Far North Review

Image for Far North

(Yeoh) is cursed: all who love her, she’s been told by a shaman, are doomed. So she ekes out a nomadic existence on Arctic plains, with only her daughter (Krusiec) and Huskies for company. Until, that is, escaped POW Loki (Bean) bursts into her life.


Asif Kapadia is one of the UK’s brightest talents, but also one of its quietest. When he made his debut in 2001 with epic Western-in-feudal-India The Warrior, a big Hollywood career seemingly beckoned. Then five years passed without a peep, before he returned with, er, The Return. It was a Hollywood horror. It starred Sarah Michelle Gellar. It bombed.

Unsurprising, then, to find Kapadia retreating back into the environs of ‘world cinema’ with Far North, and working again with The Warrior co-writer Tim Miller. Like his debut, it exemplifies Kapadia’s talent for casting vast landscapes onto a screen. We glide over melting ice floes, and shiver at the bleakness of gargantuan, wind-eroded mountainsides. ‘Cursed’ nomad Saiva’s (Michelle Yeoh) tent squats amid this unforgiving tundra like a tiny, slumped old man. Why, you wonder, would — or should — she be living like this?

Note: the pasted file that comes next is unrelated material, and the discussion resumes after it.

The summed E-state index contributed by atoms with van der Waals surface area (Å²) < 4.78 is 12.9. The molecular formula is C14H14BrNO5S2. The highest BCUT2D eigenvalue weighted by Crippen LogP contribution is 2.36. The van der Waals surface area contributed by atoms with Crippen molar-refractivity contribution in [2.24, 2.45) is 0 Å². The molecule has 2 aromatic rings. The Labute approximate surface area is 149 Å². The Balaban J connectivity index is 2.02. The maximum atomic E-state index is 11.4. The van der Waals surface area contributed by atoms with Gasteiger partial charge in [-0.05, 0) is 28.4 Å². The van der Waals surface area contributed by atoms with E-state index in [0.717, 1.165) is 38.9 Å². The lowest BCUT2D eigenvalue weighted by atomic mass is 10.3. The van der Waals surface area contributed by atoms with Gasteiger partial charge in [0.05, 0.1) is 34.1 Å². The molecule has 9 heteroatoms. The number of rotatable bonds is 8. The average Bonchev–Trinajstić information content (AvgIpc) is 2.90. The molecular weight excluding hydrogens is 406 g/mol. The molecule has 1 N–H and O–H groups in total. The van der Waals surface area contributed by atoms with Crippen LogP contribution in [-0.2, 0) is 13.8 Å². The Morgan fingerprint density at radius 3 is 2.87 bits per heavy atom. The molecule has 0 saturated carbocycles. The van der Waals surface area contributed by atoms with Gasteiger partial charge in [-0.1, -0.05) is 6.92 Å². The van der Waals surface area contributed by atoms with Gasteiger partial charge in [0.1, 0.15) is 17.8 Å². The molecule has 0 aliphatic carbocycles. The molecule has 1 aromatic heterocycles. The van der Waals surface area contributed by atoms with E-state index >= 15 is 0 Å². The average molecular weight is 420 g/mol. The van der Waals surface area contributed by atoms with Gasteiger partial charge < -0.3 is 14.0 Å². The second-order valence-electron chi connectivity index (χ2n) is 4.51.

To her credit, Yeoh doesn’t reduce Saiva down to an icy-masked enigma; we detect the swelling and subsiding of emotion through subtle trembles. It’s clear Saiva has a traumatic past, and we glimpse it through never-overused flashbacks. She also has a ruthless streak; as her daughter Anja (Michelle Krusiec) half-jokes to interloper Loki (Sean Bean), Saiva’s policy with finding people on the ice is to cut off their head first, then ask if they need help.

Loki’s arrival creates predictable tension, especially when both the women he finds are love-starved in their very different ways. Not only that, but Loki is a man on the run: could he bring the world Saiva shuns crashing through that weather-pumelled canvas after him? It’s interesting that Kapadia and Miller — adapting a short story by Sara Maitland — keep the nature of that world eerily vague. We don’t know what country we’re in, or precisely when: is this a post-apocalyptic future? The recent past? The deliberate uncertainty creates a misty atmosphere of dread.

Few answers are given. It’s a mood-piece more than anything, and Kapadia’s tactic is to draw us closer to Saiva, then shove us violently away with a final act that only deepens the mystery. Far North will leave you stinging, repelled, perhaps even irritated, but give it a chance: some things are best left to be puzzled over.

A beautifully shot, frosty Tale Of The Unexpected. Forget The Return: this is a Return To Form.